Donald Trump is really triggered by John McCain's speech

The president issues a vague threat on conservative radio, but can't do anything about it

Published October 17, 2017 2:06PM (EDT)

President Donald Trump responded to Sen. John McCain's, R-Ariz., criticism of his base's "half-baked spurious nationalism" by issuing a vague threat that promised vengeance — once again proving that the president is unable to come to terms with any opinions of dissent without responding in a petty and immature fashion.

"I hear everything. People have to be careful because at some point I fight back," Trump said while on his rounds of friendly right-wing radio talk show hosts.

McCain's comments came Monday during an award ceremony, after Trump had falsely claimed that former presidents did not call the families of fallen soldiers. Though he hasn't taken direct shots at the administration, McCain replied sarcastically when he was asked if his comments were a "veiled criticism of Trump."

"Of course not. I would never—no one would ever interpret that as that. How would anyone—HOW WOULD ANYONE?—think that was critical?" McCain said, according to Huffington Post reporter, Matt Fuller.  

Since he was on the campaign trail, Trump has made it clear that he enjoys belittling his political opponents or anyone that may have appeared as an obstacle in his path as opposed to a staunch supporter.

But Trump has also proven to be malleable, and at the same time that he issues grave threats against dissenting opinions, he also pledged to have great working relationships with the very people he has ranted about on Twitter.

Trump has endlessly bashed the Democrats for obstruction but has also demanded that top leaders reach out to him to make deals on health care. To Trump, dealing with the Democrats is contingent on the state of his relationships with Senate Minority Leader Chuck Schumer, D-N.Y., and House Minority Leader Nancy Pelosi, D-Calif., the duo he commonly refers to as "Chuck and Nancy."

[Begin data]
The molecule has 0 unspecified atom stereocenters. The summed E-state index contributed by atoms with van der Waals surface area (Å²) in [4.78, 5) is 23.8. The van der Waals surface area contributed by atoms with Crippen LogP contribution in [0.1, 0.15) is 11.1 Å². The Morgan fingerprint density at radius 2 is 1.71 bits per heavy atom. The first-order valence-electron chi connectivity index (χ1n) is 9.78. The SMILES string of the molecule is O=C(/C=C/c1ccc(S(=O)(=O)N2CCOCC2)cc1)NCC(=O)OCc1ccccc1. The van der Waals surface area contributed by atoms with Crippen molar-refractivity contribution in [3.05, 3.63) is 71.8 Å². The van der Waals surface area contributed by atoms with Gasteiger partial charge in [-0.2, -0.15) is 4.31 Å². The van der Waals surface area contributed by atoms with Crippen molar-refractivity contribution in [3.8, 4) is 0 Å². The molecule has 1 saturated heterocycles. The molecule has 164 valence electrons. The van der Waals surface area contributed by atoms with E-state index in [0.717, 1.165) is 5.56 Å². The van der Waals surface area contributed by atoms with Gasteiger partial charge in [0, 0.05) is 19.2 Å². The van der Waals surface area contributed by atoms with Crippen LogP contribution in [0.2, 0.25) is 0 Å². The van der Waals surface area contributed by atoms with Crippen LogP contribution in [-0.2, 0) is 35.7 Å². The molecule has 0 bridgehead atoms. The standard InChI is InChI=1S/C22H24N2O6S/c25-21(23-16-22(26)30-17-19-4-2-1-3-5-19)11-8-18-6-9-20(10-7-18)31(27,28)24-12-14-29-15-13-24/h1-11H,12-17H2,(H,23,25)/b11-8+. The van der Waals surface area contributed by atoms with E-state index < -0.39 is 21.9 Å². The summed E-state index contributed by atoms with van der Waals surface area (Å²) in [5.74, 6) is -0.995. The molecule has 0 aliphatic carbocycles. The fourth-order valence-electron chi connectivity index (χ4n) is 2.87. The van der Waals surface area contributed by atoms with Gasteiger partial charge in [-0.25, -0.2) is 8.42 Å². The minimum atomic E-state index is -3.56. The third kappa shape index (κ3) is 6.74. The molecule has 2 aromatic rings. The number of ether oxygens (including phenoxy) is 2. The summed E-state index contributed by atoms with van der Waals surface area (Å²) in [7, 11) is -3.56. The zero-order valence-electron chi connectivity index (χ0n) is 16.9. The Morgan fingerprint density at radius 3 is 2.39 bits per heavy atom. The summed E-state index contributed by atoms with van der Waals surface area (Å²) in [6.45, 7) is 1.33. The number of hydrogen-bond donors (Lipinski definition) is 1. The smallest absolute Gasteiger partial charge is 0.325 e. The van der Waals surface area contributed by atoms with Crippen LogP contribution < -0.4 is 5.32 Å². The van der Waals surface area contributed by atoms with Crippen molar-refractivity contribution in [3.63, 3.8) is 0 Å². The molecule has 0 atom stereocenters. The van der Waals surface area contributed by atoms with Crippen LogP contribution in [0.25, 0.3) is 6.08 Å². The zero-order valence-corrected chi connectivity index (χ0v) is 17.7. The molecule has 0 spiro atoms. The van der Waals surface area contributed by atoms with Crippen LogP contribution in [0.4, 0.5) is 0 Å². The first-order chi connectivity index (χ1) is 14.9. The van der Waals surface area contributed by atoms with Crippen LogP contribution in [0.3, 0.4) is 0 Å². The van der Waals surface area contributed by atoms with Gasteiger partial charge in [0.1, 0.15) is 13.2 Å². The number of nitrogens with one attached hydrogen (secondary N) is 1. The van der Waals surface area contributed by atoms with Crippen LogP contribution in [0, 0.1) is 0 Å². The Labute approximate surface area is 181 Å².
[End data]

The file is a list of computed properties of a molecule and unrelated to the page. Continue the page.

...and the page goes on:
At the beginning of his presidency, the relationship was practically nonexistent, likely because Trump believed he could, with forceful rhetoric, control Republican-led Congress. But months of legislative failure have made Trump desperate for success in any form.

The president has seemed to view both Congressional Republicans and Democrats as contractors for his personal use, rather than other actors in the game of politics. Trump wants to make sure the Republicans know that if they make life difficult for him, he will work behind their backs with the Democrats to achieve, at least some variation, of what he wants. Trump attempted this with the Obama-era immigration law, DACA, and on the debt ceiling.

Trump has also engaged in ongoing feuds with Senate Majority Leader Mitch McConnell, R-Ky., but he reaffirmed their unity during a strange press conference on Monday. Even though Trump has repeatedly demanded actions from McConnell and placed much of the blame of the failure to repeal and replace Obamacare on him, the president is still in need of legislative accomplishments, so he likely sees more opportunity in McConnell, than admirable character flaws.

As long as Trump's peers deliver unconditional praise and support for all of his actions, they will have his support. However, any slight deviation from the Trump administration's narrative, or criticism of their tactics — no matter how loyal one has been in the past — will be met with petty vengeance, likely in the form of at least 140 characters in early morning tweets. Just ask Bob Corker.

By Charlie May

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John Mccain President Donald Trump R-ariz. Republican Party Senate Republicans White House